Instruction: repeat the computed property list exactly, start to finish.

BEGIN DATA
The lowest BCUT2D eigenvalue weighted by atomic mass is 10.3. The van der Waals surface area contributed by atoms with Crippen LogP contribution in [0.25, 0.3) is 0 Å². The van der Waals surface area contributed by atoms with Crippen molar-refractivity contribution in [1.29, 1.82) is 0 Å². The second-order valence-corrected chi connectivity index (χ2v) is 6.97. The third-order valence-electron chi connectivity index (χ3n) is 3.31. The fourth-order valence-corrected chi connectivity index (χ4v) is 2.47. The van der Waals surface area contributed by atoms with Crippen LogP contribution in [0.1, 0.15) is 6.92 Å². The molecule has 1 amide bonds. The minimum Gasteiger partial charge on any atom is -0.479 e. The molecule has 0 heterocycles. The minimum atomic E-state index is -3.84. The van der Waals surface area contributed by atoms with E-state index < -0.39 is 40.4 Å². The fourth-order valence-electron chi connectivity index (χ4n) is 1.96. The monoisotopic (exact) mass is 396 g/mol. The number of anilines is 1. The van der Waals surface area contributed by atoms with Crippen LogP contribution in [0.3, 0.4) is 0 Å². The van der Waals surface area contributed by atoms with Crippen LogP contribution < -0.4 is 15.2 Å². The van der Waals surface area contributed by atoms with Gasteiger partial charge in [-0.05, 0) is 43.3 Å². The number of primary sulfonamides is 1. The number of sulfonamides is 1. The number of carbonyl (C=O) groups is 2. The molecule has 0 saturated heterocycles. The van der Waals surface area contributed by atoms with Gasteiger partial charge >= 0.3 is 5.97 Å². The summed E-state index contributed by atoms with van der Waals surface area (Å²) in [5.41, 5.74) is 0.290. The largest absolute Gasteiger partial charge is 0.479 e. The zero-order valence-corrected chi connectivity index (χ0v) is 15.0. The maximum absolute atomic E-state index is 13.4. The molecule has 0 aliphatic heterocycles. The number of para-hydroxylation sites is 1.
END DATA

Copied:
The lowest BCUT2D eigenvalue weighted by atomic mass is 10.3. The van der Waals surface area contributed by atoms with Crippen LogP contribution in [0.25, 0.3) is 0 Å². The van der Waals surface area contributed by atoms with Crippen molar-refractivity contribution in [1.29, 1.82) is 0 Å². The second-order valence-corrected chi connectivity index (χ2v) is 6.97. The third-order valence-electron chi connectivity index (χ3n) is 3.31. The fourth-order valence-corrected chi connectivity index (χ4v) is 2.47. The van der Waals surface area contributed by atoms with Crippen LogP contribution in [0.1, 0.15) is 6.92 Å². The molecule has 1 amide bonds. The minimum Gasteiger partial charge on any atom is -0.479 e. The molecule has 0 heterocycles. The minimum atomic E-state index is -3.84. The van der Waals surface area contributed by atoms with E-state index < -0.39 is 40.4 Å². The fourth-order valence-electron chi connectivity index (χ4n) is 1.96. The monoisotopic (exact) mass is 396 g/mol. The number of anilines is 1. The van der Waals surface area contributed by atoms with Crippen LogP contribution in [0.3, 0.4) is 0 Å². The van der Waals surface area contributed by atoms with Crippen LogP contribution < -0.4 is 15.2 Å². The van der Waals surface area contributed by atoms with Gasteiger partial charge in [-0.05, 0) is 43.3 Å². The number of primary sulfonamides is 1. The number of sulfonamides is 1. The number of carbonyl (C=O) groups is 2. The molecule has 0 saturated heterocycles. The van der Waals surface area contributed by atoms with Gasteiger partial charge >= 0.3 is 5.97 Å². The summed E-state index contributed by atoms with van der Waals surface area (Å²) in [5.41, 5.74) is 0.290. The largest absolute Gasteiger partial charge is 0.479 e. The zero-order valence-corrected chi connectivity index (χ0v) is 15.0. The maximum absolute atomic E-state index is 13.4. The molecule has 0 aliphatic heterocycles. The number of para-hydroxylation sites is 1.